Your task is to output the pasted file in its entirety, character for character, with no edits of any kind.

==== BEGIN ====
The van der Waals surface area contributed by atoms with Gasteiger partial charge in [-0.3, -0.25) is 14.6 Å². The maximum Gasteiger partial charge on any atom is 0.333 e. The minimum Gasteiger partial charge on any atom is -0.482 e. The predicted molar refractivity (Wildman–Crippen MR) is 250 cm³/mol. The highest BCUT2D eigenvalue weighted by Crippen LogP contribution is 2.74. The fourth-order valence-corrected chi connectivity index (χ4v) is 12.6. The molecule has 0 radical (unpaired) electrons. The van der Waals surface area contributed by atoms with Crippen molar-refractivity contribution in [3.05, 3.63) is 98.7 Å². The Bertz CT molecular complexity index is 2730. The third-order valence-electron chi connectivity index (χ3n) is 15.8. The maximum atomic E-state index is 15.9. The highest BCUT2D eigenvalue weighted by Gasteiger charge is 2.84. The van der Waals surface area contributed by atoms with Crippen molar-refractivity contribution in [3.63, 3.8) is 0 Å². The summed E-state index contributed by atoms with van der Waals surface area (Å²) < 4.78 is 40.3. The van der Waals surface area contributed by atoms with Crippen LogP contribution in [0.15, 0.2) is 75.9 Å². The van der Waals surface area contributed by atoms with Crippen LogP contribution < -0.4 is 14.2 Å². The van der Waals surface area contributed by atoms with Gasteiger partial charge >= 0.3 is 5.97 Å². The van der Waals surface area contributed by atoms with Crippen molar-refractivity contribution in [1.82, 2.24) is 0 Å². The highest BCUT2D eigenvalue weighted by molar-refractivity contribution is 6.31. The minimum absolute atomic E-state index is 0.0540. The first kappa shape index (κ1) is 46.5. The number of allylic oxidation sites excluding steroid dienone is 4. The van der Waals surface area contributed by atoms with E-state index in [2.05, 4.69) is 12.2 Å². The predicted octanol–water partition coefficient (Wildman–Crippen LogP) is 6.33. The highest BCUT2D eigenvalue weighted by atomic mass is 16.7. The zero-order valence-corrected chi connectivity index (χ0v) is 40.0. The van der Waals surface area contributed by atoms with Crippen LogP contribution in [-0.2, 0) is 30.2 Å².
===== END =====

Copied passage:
The van der Waals surface area contributed by atoms with Gasteiger partial charge in [-0.3, -0.25) is 14.6 Å². The maximum Gasteiger partial charge on any atom is 0.333 e. The minimum Gasteiger partial charge on any atom is -0.482 e. The predicted molar refractivity (Wildman–Crippen MR) is 250 cm³/mol. The highest BCUT2D eigenvalue weighted by Crippen LogP contribution is 2.74. The fourth-order valence-corrected chi connectivity index (χ4v) is 12.6. The molecule has 0 radical (unpaired) electrons. The van der Waals surface area contributed by atoms with Crippen molar-refractivity contribution in [3.05, 3.63) is 98.7 Å². The Bertz CT molecular complexity index is 2730. The third-order valence-electron chi connectivity index (χ3n) is 15.8. The maximum atomic E-state index is 15.9. The highest BCUT2D eigenvalue weighted by Gasteiger charge is 2.84. The van der Waals surface area contributed by atoms with Crippen molar-refractivity contribution in [3.63, 3.8) is 0 Å². The summed E-state index contributed by atoms with van der Waals surface area (Å²) < 4.78 is 40.3. The van der Waals surface area contributed by atoms with Crippen LogP contribution in [0.15, 0.2) is 75.9 Å². The van der Waals surface area contributed by atoms with Crippen LogP contribution < -0.4 is 14.2 Å². The van der Waals surface area contributed by atoms with Gasteiger partial charge >= 0.3 is 5.97 Å². The van der Waals surface area contributed by atoms with Crippen molar-refractivity contribution in [1.82, 2.24) is 0 Å². The highest BCUT2D eigenvalue weighted by molar-refractivity contribution is 6.31. The minimum absolute atomic E-state index is 0.0540. The first kappa shape index (κ1) is 46.5. The number of allylic oxidation sites excluding steroid dienone is 4. The van der Waals surface area contributed by atoms with E-state index in [2.05, 4.69) is 12.2 Å². The predicted octanol–water partition coefficient (Wildman–Crippen LogP) is 6.33. The highest BCUT2D eigenvalue weighted by atomic mass is 16.7. The zero-order valence-corrected chi connectivity index (χ0v) is 40.0. The van der Waals surface area contributed by atoms with Crippen LogP contribution in [-0.2, 0) is 30.2 Å².